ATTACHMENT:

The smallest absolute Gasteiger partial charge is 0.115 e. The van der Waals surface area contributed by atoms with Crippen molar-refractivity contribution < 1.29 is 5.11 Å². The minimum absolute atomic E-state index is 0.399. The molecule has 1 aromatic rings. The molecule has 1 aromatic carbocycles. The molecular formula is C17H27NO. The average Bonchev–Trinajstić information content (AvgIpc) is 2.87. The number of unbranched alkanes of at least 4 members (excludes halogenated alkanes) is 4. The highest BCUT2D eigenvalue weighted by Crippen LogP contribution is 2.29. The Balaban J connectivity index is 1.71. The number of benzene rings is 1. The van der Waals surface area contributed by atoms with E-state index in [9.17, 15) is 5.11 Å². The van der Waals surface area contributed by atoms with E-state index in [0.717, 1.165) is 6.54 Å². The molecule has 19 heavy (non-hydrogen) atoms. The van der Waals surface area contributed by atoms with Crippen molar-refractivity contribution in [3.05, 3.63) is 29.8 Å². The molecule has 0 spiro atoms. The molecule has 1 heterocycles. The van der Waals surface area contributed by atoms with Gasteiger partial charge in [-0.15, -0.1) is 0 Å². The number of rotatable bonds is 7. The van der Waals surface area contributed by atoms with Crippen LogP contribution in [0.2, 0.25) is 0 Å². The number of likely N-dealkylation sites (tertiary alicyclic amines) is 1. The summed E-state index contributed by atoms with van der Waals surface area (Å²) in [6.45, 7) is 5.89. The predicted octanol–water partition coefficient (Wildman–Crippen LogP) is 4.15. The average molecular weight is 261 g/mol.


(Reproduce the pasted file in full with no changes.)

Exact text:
The smallest absolute Gasteiger partial charge is 0.115 e. The van der Waals surface area contributed by atoms with Crippen molar-refractivity contribution < 1.29 is 5.11 Å². The minimum absolute atomic E-state index is 0.399. The molecule has 1 aromatic rings. The molecule has 1 aromatic carbocycles. The molecular formula is C17H27NO. The average Bonchev–Trinajstić information content (AvgIpc) is 2.87. The number of unbranched alkanes of at least 4 members (excludes halogenated alkanes) is 4. The highest BCUT2D eigenvalue weighted by Crippen LogP contribution is 2.29. The Balaban J connectivity index is 1.71. The number of benzene rings is 1. The van der Waals surface area contributed by atoms with E-state index in [9.17, 15) is 5.11 Å². The van der Waals surface area contributed by atoms with E-state index in [0.717, 1.165) is 6.54 Å². The molecule has 19 heavy (non-hydrogen) atoms. The van der Waals surface area contributed by atoms with Crippen molar-refractivity contribution in [3.05, 3.63) is 29.8 Å². The molecule has 0 spiro atoms. The molecule has 1 heterocycles. The van der Waals surface area contributed by atoms with Gasteiger partial charge in [-0.15, -0.1) is 0 Å². The number of rotatable bonds is 7. The van der Waals surface area contributed by atoms with Crippen LogP contribution in [0.2, 0.25) is 0 Å². The number of likely N-dealkylation sites (tertiary alicyclic amines) is 1. The summed E-state index contributed by atoms with van der Waals surface area (Å²) in [6.45, 7) is 5.89. The predicted octanol–water partition coefficient (Wildman–Crippen LogP) is 4.15. The average molecular weight is 261 g/mol.